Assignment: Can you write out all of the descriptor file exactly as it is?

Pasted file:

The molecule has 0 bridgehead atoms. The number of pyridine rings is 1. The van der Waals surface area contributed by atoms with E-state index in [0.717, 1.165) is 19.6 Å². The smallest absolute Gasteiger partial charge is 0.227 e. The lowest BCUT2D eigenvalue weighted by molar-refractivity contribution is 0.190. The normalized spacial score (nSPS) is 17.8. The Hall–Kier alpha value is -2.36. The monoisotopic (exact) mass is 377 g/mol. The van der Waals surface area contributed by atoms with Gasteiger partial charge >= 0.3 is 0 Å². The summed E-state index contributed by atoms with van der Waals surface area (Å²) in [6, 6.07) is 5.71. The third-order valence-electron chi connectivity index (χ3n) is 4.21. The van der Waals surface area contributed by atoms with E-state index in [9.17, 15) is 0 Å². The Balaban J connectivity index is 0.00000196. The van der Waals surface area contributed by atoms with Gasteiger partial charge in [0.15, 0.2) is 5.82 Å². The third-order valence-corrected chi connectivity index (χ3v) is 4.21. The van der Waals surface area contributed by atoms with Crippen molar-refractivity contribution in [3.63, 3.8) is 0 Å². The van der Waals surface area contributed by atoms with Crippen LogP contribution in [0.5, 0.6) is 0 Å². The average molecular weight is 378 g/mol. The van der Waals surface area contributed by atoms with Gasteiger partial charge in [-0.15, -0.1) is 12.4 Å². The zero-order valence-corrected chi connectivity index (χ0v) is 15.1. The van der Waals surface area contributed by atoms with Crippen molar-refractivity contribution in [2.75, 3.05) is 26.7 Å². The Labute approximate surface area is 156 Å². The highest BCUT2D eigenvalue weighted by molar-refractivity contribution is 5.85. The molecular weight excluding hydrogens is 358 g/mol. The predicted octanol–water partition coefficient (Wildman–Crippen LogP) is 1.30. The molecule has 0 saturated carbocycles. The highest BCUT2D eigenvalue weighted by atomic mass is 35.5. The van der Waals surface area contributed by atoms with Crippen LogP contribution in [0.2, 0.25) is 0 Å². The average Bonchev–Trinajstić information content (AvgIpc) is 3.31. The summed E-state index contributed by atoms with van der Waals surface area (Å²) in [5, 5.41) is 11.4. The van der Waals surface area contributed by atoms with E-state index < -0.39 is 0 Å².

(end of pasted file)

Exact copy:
The molecule has 0 bridgehead atoms. The number of pyridine rings is 1. The van der Waals surface area contributed by atoms with E-state index in [0.717, 1.165) is 19.6 Å². The smallest absolute Gasteiger partial charge is 0.227 e. The lowest BCUT2D eigenvalue weighted by molar-refractivity contribution is 0.190. The normalized spacial score (nSPS) is 17.8. The Hall–Kier alpha value is -2.36. The monoisotopic (exact) mass is 377 g/mol. The van der Waals surface area contributed by atoms with Gasteiger partial charge >= 0.3 is 0 Å². The summed E-state index contributed by atoms with van der Waals surface area (Å²) in [6, 6.07) is 5.71. The third-order valence-electron chi connectivity index (χ3n) is 4.21. The van der Waals surface area contributed by atoms with E-state index in [9.17, 15) is 0 Å². The Balaban J connectivity index is 0.00000196. The van der Waals surface area contributed by atoms with Gasteiger partial charge in [0.15, 0.2) is 5.82 Å². The third-order valence-corrected chi connectivity index (χ3v) is 4.21. The van der Waals surface area contributed by atoms with Crippen molar-refractivity contribution in [3.63, 3.8) is 0 Å². The van der Waals surface area contributed by atoms with Crippen LogP contribution in [0.5, 0.6) is 0 Å². The average molecular weight is 378 g/mol. The van der Waals surface area contributed by atoms with Gasteiger partial charge in [-0.15, -0.1) is 12.4 Å². The zero-order valence-corrected chi connectivity index (χ0v) is 15.1. The van der Waals surface area contributed by atoms with Crippen molar-refractivity contribution in [2.75, 3.05) is 26.7 Å². The Labute approximate surface area is 156 Å². The highest BCUT2D eigenvalue weighted by molar-refractivity contribution is 5.85. The molecular weight excluding hydrogens is 358 g/mol. The predicted octanol–water partition coefficient (Wildman–Crippen LogP) is 1.30. The molecule has 0 saturated carbocycles. The highest BCUT2D eigenvalue weighted by atomic mass is 35.5. The van der Waals surface area contributed by atoms with Crippen LogP contribution in [0.2, 0.25) is 0 Å². The average Bonchev–Trinajstić information content (AvgIpc) is 3.31. The summed E-state index contributed by atoms with van der Waals surface area (Å²) in [5, 5.41) is 11.4. The van der Waals surface area contributed by atoms with E-state index < -0.39 is 0 Å².